We get that Eurovision is all about unity and bringing nations together. We also understand the meaning of officials slogans like “Join us!” and “We Are One”. But, like an angry mother who throws her daughter out of the house for drinking all of the family’s alcohol, we know that tough love is sometimes essential. Some competing nations are rocking the Eurovision boat and violating the spirit of togetherness and love the contest espouses. Two weeks ago that reality inspired us to ask all y’all which nation you would kick out of Eurovision in the event the EBU had to downsize. After counting a total of 1,812 votes, we can now reveal that you think Russia needs to go.
Russia won the poll with 289 votes, or approximately 16% of all those cast. In our comments section readers cited Vladimir Putin’s “homosexual propaganda” law as the main reason Moscow should sit out the next contest. The legislation encourages Russians to inform the police if they have gay children or neighbors; has led to an upsurge in anti-gay violence; and is so vaguely worded that any teacher who expresses tolerance for LGBT people faces arrest. In the event Russia won Eurovision 2014, our readers would seriously question it’s ability to host. The laws expressly forbid the promotion of homosexuality. Verka Serduchka, the Ukrainian drag queen, has already lost a lucrative contract in Russia beacuse she represents an apparently alien lifestyle. How, then, could an event with so many LGBT fans (and performers….) take place in Moscow? Putin needs to close his eyes and take in the lyrics of Russia’s 2013 contestant Dina Garipova: “What if we all opened our arms/ What if we came together as one/ What if we aimed to stop the alarms/ What if we chose to bury our guns/ Why don’t we always reach out to those/ Who need us the most.”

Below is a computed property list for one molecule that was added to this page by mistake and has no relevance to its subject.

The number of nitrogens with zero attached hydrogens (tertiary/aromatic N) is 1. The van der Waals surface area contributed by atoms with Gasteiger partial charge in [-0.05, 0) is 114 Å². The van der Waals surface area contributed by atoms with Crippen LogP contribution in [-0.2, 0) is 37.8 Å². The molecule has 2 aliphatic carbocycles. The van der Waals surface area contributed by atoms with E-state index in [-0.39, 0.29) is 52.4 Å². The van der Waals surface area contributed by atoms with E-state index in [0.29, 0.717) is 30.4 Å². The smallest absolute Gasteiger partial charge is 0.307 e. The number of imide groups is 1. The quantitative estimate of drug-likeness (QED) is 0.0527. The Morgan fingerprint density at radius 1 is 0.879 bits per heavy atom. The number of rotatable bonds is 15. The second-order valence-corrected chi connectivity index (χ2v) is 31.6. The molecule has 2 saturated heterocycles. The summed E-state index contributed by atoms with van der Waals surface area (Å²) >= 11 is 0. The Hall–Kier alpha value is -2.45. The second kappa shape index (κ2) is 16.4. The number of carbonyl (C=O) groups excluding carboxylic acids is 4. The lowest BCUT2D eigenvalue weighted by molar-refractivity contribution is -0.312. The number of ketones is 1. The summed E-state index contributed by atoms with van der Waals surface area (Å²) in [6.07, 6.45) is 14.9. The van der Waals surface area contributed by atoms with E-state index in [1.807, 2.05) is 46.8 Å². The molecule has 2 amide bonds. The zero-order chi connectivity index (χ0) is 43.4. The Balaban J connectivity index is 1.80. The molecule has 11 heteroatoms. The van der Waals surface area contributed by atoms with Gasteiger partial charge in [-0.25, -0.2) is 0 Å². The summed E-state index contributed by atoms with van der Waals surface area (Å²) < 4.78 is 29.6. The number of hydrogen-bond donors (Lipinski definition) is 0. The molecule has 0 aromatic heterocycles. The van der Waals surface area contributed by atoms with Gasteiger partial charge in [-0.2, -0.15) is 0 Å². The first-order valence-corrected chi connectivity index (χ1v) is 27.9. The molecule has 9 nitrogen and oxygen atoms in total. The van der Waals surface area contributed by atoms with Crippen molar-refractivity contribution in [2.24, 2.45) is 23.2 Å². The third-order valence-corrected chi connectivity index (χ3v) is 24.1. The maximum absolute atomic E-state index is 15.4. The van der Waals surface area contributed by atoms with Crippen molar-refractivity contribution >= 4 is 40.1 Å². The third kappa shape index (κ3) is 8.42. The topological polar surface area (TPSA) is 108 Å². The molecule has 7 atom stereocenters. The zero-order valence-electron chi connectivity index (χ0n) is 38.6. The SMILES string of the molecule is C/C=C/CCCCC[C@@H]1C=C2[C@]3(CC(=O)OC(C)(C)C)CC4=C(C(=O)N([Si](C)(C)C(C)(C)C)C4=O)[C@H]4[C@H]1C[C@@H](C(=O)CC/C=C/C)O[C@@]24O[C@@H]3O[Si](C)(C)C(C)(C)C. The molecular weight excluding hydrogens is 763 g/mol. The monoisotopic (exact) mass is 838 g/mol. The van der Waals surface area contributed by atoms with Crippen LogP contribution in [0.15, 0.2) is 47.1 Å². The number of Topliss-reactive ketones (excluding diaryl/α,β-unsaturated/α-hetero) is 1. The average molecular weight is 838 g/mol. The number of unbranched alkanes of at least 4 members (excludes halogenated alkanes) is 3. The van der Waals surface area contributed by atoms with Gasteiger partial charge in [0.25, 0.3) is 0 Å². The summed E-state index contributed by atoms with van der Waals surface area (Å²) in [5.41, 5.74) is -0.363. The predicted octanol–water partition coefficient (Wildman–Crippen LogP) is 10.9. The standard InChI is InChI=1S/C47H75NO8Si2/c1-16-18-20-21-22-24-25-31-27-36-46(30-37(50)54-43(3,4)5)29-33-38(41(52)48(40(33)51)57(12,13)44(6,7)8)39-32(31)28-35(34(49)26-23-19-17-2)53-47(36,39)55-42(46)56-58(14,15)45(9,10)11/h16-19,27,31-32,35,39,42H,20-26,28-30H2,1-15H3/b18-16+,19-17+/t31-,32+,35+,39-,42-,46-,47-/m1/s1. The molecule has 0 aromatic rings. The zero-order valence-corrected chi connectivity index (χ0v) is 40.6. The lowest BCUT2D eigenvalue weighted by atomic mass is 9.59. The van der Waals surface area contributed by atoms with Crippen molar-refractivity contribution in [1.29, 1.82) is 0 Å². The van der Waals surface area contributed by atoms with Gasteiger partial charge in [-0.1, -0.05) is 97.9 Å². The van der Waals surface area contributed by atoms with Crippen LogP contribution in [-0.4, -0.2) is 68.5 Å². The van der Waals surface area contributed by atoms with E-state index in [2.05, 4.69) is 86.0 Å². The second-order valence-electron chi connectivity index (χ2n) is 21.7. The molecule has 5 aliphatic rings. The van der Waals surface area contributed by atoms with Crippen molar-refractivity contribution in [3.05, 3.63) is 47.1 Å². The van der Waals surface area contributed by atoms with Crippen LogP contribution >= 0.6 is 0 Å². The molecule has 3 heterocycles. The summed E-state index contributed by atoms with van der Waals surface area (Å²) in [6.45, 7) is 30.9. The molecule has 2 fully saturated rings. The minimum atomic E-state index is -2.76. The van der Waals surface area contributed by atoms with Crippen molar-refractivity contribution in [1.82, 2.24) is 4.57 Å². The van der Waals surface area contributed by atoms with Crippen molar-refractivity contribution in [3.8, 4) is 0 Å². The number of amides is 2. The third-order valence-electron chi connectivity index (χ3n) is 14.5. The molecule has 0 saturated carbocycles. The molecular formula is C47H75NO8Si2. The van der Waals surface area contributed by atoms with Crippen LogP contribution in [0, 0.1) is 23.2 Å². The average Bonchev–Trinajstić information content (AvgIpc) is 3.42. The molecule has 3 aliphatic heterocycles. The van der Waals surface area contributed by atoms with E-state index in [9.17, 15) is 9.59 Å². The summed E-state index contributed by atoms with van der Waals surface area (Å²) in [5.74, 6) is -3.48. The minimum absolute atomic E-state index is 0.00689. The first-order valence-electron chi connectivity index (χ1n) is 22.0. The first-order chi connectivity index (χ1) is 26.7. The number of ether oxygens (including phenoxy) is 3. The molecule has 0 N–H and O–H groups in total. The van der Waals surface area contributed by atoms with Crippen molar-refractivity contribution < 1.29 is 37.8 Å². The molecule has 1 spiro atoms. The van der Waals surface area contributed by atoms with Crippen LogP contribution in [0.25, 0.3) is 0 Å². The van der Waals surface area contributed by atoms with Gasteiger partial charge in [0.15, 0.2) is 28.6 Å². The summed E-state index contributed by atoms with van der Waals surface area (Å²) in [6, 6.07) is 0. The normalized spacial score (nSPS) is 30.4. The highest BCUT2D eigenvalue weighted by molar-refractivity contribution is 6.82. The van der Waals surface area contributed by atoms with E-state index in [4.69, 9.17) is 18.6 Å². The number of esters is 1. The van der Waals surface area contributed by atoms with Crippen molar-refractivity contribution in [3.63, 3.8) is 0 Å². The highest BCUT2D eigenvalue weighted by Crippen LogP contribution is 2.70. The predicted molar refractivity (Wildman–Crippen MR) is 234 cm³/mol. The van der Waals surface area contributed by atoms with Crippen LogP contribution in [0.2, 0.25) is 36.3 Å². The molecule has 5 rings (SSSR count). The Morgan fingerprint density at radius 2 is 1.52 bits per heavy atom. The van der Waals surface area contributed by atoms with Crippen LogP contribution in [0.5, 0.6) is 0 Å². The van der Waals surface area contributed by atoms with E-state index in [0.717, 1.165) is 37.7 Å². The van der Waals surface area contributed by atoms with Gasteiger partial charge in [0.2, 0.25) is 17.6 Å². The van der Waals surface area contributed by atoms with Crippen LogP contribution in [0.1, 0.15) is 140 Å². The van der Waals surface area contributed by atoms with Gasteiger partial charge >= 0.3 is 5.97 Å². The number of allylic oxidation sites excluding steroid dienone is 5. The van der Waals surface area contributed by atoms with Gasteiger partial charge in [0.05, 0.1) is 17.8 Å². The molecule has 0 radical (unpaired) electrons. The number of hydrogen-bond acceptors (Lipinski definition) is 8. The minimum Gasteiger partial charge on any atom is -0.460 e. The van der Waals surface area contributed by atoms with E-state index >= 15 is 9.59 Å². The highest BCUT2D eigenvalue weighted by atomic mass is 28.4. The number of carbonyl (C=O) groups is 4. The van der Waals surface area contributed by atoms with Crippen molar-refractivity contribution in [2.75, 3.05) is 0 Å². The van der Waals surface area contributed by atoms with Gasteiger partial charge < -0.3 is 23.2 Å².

Belarus, which George W. Bush once described as Europe’s last dictatorship, came second with 266 votes, or around 15%. Our readers cited the 2012 vote rigging scandal at the country’s national final which saw Alyona Lanskaya disqualified after a special committee was set up by President Alexander Lukashenko. Naturally she won the following year in an amazing, if strangely predictable, comeback. They also cited the country’s habit of changing the song of its winner (Anastasiya Vinnikova in 2011 and Alyona Lanskaya in 2013!).
Azerbaijan, the nation with the strongest string of results in recent years, finished third in a near-tie with Belarus. Baku received 255 votes—just one less than Minsk. Some readers said they are sick of Azerbaijan hiring Swedish songwriters and composers (and occasionally Greek ones) and want to hear and see a homegrown performance. Others have been angered by the allegations—and we stress they are still just allegations—of fraudulent behavior. Here’s how one of our readers put it. “Azerbaijan needs time out for the stunt they tried to pull this year. Cheating is not OK! And then apologizing to Russia for not giving them 12 points and PROMISING to investigate where the voting went wrong?! WTF??!!!…I have nothing against the azeri nation, but this makes my blood boil.”
Greece and Turkey came fourth and fifth, and were the only other nations to receive more than 100 votes. The United Kingdom, Armenia, Georgia, Latvia and Lithuania round out the Top 10.
The U.K. is apparently the least liked of the Big 5 countries, ostensibly because the BBC has not demonstrated the care and committment of other nations with its level of resources. In terms of the Big 5, here’s how they ranked: U.K. (6th place), Spain (11), Italy (25), Germany (36), France (39).
Iceland, Ireland and Norway appear to be the country’s you would least like to kick out. Iceland receive only 4 votes, while Ireland and Norway received 5 and 6 votes respectively. All of the Nordic nations finished near the bottom of our poll, showing just how much Europe appreciates their efforts.
You can view the complete results below. How did your favourite nation at Eurovision do?
|6. United Kingdom||47||2.59%|
|13. F.Y.R. Macedonia||29||1.60%|
|20. San Marino||19||1.05%|
|21. Bosnia & Herzegovina||18||0.99%|
|29. The Netherlands||12||0.66%|